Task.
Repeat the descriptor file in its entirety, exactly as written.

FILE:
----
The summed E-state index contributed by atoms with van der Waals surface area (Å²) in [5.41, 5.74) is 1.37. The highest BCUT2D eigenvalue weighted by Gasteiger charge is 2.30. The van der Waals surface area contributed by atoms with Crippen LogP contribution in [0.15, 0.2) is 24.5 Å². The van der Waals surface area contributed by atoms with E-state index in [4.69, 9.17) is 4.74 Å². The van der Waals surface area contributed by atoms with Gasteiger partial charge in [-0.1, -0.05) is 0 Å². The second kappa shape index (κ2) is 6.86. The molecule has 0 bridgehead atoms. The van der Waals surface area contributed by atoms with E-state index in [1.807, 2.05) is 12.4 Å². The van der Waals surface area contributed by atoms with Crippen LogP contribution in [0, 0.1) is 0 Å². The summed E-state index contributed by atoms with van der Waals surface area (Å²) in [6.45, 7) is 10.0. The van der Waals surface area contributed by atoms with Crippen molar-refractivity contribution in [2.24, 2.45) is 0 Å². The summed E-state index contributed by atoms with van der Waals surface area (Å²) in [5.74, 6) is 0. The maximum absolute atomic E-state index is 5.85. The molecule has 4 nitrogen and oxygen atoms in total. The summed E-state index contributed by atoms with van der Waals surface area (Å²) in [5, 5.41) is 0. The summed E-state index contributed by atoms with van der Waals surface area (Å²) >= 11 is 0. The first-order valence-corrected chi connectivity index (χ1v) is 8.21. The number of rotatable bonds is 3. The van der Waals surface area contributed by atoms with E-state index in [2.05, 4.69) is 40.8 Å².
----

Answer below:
The summed E-state index contributed by atoms with van der Waals surface area (Å²) in [5.41, 5.74) is 1.37. The highest BCUT2D eigenvalue weighted by Gasteiger charge is 2.30. The van der Waals surface area contributed by atoms with Crippen LogP contribution in [0.15, 0.2) is 24.5 Å². The van der Waals surface area contributed by atoms with E-state index in [4.69, 9.17) is 4.74 Å². The van der Waals surface area contributed by atoms with Gasteiger partial charge in [-0.1, -0.05) is 0 Å². The second kappa shape index (κ2) is 6.86. The molecule has 0 bridgehead atoms. The van der Waals surface area contributed by atoms with E-state index in [1.807, 2.05) is 12.4 Å². The van der Waals surface area contributed by atoms with Crippen LogP contribution in [0, 0.1) is 0 Å². The summed E-state index contributed by atoms with van der Waals surface area (Å²) in [6.45, 7) is 10.0. The van der Waals surface area contributed by atoms with Crippen molar-refractivity contribution in [2.24, 2.45) is 0 Å². The summed E-state index contributed by atoms with van der Waals surface area (Å²) in [5.74, 6) is 0. The maximum absolute atomic E-state index is 5.85. The molecule has 4 nitrogen and oxygen atoms in total. The summed E-state index contributed by atoms with van der Waals surface area (Å²) in [5, 5.41) is 0. The summed E-state index contributed by atoms with van der Waals surface area (Å²) >= 11 is 0. The first-order valence-corrected chi connectivity index (χ1v) is 8.21. The number of rotatable bonds is 3. The van der Waals surface area contributed by atoms with E-state index in [2.05, 4.69) is 40.8 Å².